The 4th power(-leak) of democracy

In the past few days nobody could escape the news, that a certain website who is known for publishing secret documents – such as filter/ censor lists of certain governments – leaked a whole bunch of documents (77.000) about the US war on Afghanistan between 2004 and 2009. This website is Wikileaks.

Wikileaks has been founded in 2006 as an internet platform for whistleblowing. Apart from founder Julian Assanger and spokesman Daniel Schmitt there are over 800 volunteer workers working for Wikileaks. It only pays travel costs for them and the maintenance of their IT system and survives of donations. It received several awards for new media and freedom of the press issues. The aim of Wikileaks is to publish uncensored and unmediated information which *they* think should be open to the public.

The most interesting point is not that secret information are revealed. That is what is done by a lot of news agencies. There are two things which are different. First, WikiLeaks is not there for making profit. It does not even pay salaries. Therefore, it wants to stay independent which on the one hand boosts their credibility and on the other hand allows them to publish issues which are much too hot for traditional media to publish. The second difference is, that WikiLeaks publishes information unmediated, meaning that they are publishing the files they get without just taking them as a source and publishing only a digest. At this point I do not want to discuss media competency because I think I discussed it before and it is not important at that point. Just the hint: become media competent before reading it. Media competency is the espresso which helps you to digest a unusual foreign meal.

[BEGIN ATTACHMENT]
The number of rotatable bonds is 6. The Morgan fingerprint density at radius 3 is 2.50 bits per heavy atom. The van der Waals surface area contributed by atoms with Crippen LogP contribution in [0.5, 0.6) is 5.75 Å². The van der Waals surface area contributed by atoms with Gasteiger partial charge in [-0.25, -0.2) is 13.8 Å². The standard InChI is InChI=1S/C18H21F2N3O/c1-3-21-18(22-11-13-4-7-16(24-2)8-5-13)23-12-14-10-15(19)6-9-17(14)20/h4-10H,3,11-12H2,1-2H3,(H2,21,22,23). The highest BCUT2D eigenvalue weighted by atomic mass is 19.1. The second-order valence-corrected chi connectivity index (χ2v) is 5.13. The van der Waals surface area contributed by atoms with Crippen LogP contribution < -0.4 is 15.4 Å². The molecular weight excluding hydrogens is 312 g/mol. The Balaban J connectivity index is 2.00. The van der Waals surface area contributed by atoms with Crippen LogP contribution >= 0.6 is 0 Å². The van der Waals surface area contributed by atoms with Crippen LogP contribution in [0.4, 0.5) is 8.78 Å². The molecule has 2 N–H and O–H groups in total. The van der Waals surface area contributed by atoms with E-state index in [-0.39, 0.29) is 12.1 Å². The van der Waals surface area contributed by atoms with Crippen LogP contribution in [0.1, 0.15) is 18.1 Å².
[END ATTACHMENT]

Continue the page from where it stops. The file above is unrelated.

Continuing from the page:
Later, Wikileaks published a ‘mysterious’ insurance file. It is an encrypted file which is distributed via their website and torrents. Rumours say that it should be an insurance if Julian and WikiLeaks are silenced by someone…the US government or someone else. Why is that? Officials say that the revealed information endanger their troops. Probably this is true to a certain degree, this is way wikiLeaks did not publish all the documents they got. They obviously review what they publish. The point here is: the documents show how wrong traditional media was on how bad it really goes in Afghanistan. Of course the governments involved try to blame the scapegoat with a voice so loud that nobody can understand WikiLeaks voice anymore. My dear governmental friends: not happening! Once it is on the Internet, it will stay there forever (or until the cyber-doomsday) and doom the people tried to hide the wrongdoings of their country from those who elected them.

I guess Private First Class Bradley Manning taught his superiors another lesson in why IT security is so important.

Leave a Reply